I only hope that George is up there with his ‘Cowboys & Angels’, ‘Outside’, in the best ‘Club Tropicana’, being told that he is ‘AMAZING’. And George you truly were. I will go to The Flask pub this week, take flowers to your home and raise a glass to you and your legacy.  And as for Thailand… what happens in Thailand stays in Thailand. And I truly love you (Thailand) – very, very long time. As George would say “I think you’re amazing”… and when someone you care about says that to you, you just have to smile from ear to ear (Botox-permitting). Happy New Year, everyone!

MY THAI(LAND) – The Jewddhist Priestess’s ‘Phuket List’

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(Shrine to Buddha along Walking Street in Koh Lipe)

Thailand Blog – Part One of Three

My first introduction to Buddha was through my late father who had a sandstone Buddha in his NW London living room. As a young girl I was taught that you had to keep Buddha high up in the room as a sign of respect and rub his belly for good luck. Buddha always stood out against the more traditional style of antique wood and Holbein memorabilia. Buddha always made sense to me even though I was brought up as a United Synagogue Jewess. Roll forward to today and I too have this Buddha in my living room, in his memory and I regularly cleanse him just to keep him looking ‘slick’. He sits, up on high, together with a second laughing Buddha, also a keepsake from dad’s Estate. There are lots of Buddha’esque touches to my home.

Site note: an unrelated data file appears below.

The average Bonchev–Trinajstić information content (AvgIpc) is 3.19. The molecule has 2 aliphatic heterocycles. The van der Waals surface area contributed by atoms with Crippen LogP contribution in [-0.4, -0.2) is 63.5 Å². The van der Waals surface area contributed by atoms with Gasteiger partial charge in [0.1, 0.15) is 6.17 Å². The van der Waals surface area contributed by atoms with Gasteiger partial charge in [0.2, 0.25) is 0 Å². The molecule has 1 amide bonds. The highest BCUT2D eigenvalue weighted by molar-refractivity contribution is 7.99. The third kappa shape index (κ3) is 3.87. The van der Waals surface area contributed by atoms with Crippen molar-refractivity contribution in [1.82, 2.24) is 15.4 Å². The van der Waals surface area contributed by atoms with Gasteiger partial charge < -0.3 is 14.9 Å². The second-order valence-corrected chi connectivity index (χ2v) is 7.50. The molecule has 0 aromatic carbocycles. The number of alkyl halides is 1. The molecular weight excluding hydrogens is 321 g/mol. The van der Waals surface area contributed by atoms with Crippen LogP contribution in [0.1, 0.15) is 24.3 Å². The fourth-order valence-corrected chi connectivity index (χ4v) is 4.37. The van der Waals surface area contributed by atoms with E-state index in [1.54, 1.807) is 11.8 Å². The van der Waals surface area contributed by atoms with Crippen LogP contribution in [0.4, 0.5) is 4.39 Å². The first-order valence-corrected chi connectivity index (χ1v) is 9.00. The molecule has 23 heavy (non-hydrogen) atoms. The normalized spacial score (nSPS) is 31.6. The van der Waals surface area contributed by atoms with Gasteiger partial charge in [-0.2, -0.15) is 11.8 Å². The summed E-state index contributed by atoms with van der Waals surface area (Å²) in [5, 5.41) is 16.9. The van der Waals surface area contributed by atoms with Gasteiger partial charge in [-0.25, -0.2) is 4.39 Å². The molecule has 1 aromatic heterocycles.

So going to Thailand this Xmas just past was not only a trip long overdue on my ’Phuket List’ (sorry, I couldn’t resist) but also as a mini homage to my dad teaching me about Buddha and our combined interest in Feng Shui, alternative medicine and food. This trip was my first two week holiday without working for about nine years. It was long overdue and whilst all my doctors told me to rest, when you are self-employed with only one household income, you can’t. Regardless of whether Cancer is trying to destroy you or not. This trip was significant and symbolic for me, beyond words.

I don’t know anyone who hasn’t fallen in love with Thailand. Even if they were flown out of the country because of a life-threatening condition or ended up in the wrong hands at a Full Moon Party, the Thai people and everything that encompasses the country’s passion for colour and simplicity, touched their heart and soul. And I have to admit, my trip has inspired and changed me in a most profound and unexpected way.